At FiftyThree, we love to inspire. Currently we do this by featuring the great work that our community creates on platforms like Facebook, Twitter and Tumblr. But we wanted to bring inspiration even closer to the creative process, so we built a Made With Paper stream directly into Paper. After working in stealth mode for […]
At FiftyThree, we love to inspire. Currently we do this by featuring the great work that our community creates on platforms like Facebook, Twitter and Tumblr. But we wanted to bring inspiration even closer to the creative process, so we built a Made With Paper stream directly into Paper.
After working in stealth mode for several months to build and test the stream, we still had to ensure that it could scale. This is the story of our load testing adventure, through the peaks and valleys of endless graphs, to the stream of new creations that you see in Paper every day.
When we began we had no idea how much traffic we would get. So we did what any experienced engineering team would do when faced with potentially huge load and millions of dollars on the line: we guessed.
Based on the total number of Paper users, downloads per month, average time spent in the app, and our API polling frequency, we estimated that we could face peak traffic of around 1000 requests per second, and meltdown traffic of over 5000 requests per second. These numbers became our goal.
Fortunately, our initial stream required a minimal, read-only API that serves only one, infrequently-changing set of data. This simplified things for us considerably, but we still had our work cut out for us.
With Node.js, we integrate Nodetime and New Relic for application-level performance metrics. We view Heroku’s dyno runtime metrics through log2viz and aggregate in Librato via l2met for additional platform data.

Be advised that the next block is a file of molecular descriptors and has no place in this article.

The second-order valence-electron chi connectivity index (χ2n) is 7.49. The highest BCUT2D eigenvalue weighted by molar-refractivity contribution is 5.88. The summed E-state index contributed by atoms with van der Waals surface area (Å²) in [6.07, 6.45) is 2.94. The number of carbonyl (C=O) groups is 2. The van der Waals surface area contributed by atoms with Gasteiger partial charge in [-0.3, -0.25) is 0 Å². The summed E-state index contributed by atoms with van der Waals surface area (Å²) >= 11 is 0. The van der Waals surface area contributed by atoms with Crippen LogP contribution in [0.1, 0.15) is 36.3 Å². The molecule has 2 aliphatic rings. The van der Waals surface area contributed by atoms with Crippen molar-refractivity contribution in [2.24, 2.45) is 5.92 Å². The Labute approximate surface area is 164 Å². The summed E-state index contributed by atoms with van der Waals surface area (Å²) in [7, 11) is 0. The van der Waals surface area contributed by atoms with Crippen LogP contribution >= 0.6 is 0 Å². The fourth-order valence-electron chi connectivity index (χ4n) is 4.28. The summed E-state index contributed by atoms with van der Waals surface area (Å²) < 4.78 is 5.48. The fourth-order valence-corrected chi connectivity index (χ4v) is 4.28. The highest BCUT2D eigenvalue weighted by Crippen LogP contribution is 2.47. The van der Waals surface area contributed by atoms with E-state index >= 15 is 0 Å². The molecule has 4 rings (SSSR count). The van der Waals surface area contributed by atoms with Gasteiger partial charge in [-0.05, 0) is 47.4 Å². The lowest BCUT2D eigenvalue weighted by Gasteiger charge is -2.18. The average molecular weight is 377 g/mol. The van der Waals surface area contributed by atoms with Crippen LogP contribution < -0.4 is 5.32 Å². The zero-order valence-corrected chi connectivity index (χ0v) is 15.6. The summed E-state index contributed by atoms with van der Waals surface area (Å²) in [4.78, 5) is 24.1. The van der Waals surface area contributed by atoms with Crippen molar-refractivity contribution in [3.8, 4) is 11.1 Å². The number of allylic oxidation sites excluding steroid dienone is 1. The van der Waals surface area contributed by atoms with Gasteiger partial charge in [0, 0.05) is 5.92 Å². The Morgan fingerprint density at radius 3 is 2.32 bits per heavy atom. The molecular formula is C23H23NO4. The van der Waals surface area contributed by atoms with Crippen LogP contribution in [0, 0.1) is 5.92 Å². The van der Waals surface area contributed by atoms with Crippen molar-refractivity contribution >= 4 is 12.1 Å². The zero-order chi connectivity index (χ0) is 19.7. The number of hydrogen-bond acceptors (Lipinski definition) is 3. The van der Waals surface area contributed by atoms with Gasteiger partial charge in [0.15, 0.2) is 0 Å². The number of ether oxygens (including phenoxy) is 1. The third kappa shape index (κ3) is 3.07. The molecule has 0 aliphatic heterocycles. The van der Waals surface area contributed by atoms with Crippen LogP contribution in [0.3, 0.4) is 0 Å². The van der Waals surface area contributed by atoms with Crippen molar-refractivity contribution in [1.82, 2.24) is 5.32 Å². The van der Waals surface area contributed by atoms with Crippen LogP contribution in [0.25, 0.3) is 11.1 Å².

We began by testing our database for the baseline performance of our foundational layer. Using open-source tools like siege and httperf, we recorded dismal metrics under 200 reqs/sec. We worked with the Neo4j support team, however, to fine-tune our Neo4j configuration. We were then able to achieve close to 2000 reqs/sec across the cluster.
We were encouraged by a quick but important discovery: for our type of traffic, high-CPU instances were much more effective than high-memory ones. Our database fits into memory and will for quite a while, even at scale. Neo4j runs in a JVM with a memory size fixed at service start, so we had maximized memory settings to use all available RAM. Our experiments showed, however, that we could get the same effect with less memory and more CPU.
Once we knew the baseline numbers for requests directly to our database, we tested with HAProxy in front and saw no performance loss. Since we knew our caching layer would only improve our ability to handle traffic, we were satisfied with our core components.
Special thanks to Neo4j engineer Max De Marzi for lending us his expertise.
Fueled by the success of our database tests, we moved on to testing our API, this time via distributed load testing services Blitz.io and Loader.io. To our disappointment, however, we saw our throughput flatline at just 250 reqs/sec — a fraction of what we knew our database could handle!
After digging into our metrics and finding no obvious problems, we reached out to Heroku support for ideas. It turns out that when you enable HTTPS over a custom domain on Heroku, your deployment gets its own Amazon ELB, and Amazon ELBs need to be pre-warmed to handle bursts in traffic. Heroku took care of pre-warming our ELB for us, and our results instantly began to look more reasonable.
We learned our first valuable lesson here: get support involved early and often with third-party systems like Heroku. It’s easier to make progress and keep context in an ongoing discussion than to labor alone.
Special thanks to Heroku engineers Brett, Chris, and especially Phil, for their time and help.
Seeing progress, we continued with another round of testing against our API. Again, we encountered timeouts and errors, this time at 400 reqs/sec.
It took digging, but we finally found something interesting in our Nodetime metrics. Our Redis cache was slowing down significantly at load. We were avoiding the inconvenient possibility that Redis was our bottleneck, but when we tried a test with Redis caching disabled, we were amazed to see our results improve to almost 1000 reqs/sec.
Rather than spend a great deal of time working with our Redis provider to debug the cause, we simplified and switched to in-memory caching within each dyno. This worked for us since we didn’t need a shared, consistent cache for our stream. We plan on returning to Redis, but memory caching met our needs beautifully for this release.
With Redis out of the picture and memory caching in its place, we thought our API would hum, but we were still seeing an unacceptable error rate.